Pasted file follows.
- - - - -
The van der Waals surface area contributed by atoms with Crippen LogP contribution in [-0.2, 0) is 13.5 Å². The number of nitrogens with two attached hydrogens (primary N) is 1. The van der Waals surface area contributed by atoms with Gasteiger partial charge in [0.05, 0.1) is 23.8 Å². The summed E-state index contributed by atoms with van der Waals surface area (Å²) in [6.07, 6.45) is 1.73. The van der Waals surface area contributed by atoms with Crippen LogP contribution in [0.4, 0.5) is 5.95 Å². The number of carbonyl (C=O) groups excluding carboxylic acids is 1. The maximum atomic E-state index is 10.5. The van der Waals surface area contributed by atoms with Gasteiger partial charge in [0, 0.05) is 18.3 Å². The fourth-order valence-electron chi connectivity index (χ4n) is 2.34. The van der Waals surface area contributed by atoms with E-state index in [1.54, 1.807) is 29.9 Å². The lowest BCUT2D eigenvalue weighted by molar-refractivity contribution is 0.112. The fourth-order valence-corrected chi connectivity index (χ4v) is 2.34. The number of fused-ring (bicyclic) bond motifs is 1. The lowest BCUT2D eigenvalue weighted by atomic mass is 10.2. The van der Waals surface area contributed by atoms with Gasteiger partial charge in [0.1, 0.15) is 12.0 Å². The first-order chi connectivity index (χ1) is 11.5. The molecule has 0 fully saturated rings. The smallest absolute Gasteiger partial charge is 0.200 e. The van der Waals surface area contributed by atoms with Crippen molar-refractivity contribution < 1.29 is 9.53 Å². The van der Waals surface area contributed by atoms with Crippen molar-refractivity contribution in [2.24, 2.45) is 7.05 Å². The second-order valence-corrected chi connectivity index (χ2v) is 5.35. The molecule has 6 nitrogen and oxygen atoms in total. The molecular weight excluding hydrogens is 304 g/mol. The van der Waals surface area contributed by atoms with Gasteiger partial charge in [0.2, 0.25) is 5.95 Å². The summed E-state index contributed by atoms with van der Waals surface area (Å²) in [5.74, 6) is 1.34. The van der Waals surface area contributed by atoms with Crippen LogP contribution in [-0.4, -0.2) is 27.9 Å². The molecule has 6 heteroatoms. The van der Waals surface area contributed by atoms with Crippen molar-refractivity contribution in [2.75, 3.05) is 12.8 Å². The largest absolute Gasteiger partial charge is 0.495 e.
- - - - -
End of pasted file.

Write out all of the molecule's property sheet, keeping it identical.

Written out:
The van der Waals surface area contributed by atoms with Crippen LogP contribution in [-0.2, 0) is 13.5 Å². The number of nitrogens with two attached hydrogens (primary N) is 1. The van der Waals surface area contributed by atoms with Gasteiger partial charge in [0.05, 0.1) is 23.8 Å². The summed E-state index contributed by atoms with van der Waals surface area (Å²) in [6.07, 6.45) is 1.73. The van der Waals surface area contributed by atoms with Crippen LogP contribution in [0.4, 0.5) is 5.95 Å². The number of carbonyl (C=O) groups excluding carboxylic acids is 1. The maximum atomic E-state index is 10.5. The van der Waals surface area contributed by atoms with Gasteiger partial charge in [0, 0.05) is 18.3 Å². The fourth-order valence-electron chi connectivity index (χ4n) is 2.34. The van der Waals surface area contributed by atoms with E-state index in [1.54, 1.807) is 29.9 Å². The lowest BCUT2D eigenvalue weighted by molar-refractivity contribution is 0.112. The fourth-order valence-corrected chi connectivity index (χ4v) is 2.34. The number of fused-ring (bicyclic) bond motifs is 1. The lowest BCUT2D eigenvalue weighted by atomic mass is 10.2. The van der Waals surface area contributed by atoms with Gasteiger partial charge in [0.1, 0.15) is 12.0 Å². The first-order chi connectivity index (χ1) is 11.5. The molecule has 0 fully saturated rings. The smallest absolute Gasteiger partial charge is 0.200 e. The van der Waals surface area contributed by atoms with Crippen molar-refractivity contribution < 1.29 is 9.53 Å². The van der Waals surface area contributed by atoms with Crippen molar-refractivity contribution in [2.24, 2.45) is 7.05 Å². The second-order valence-corrected chi connectivity index (χ2v) is 5.35. The molecule has 6 nitrogen and oxygen atoms in total. The molecular weight excluding hydrogens is 304 g/mol. The van der Waals surface area contributed by atoms with Gasteiger partial charge in [0.2, 0.25) is 5.95 Å². The summed E-state index contributed by atoms with van der Waals surface area (Å²) in [5.74, 6) is 1.34. The van der Waals surface area contributed by atoms with Crippen LogP contribution in [-0.4, -0.2) is 27.9 Å². The molecule has 6 heteroatoms. The van der Waals surface area contributed by atoms with Crippen molar-refractivity contribution in [2.75, 3.05) is 12.8 Å². The largest absolute Gasteiger partial charge is 0.495 e.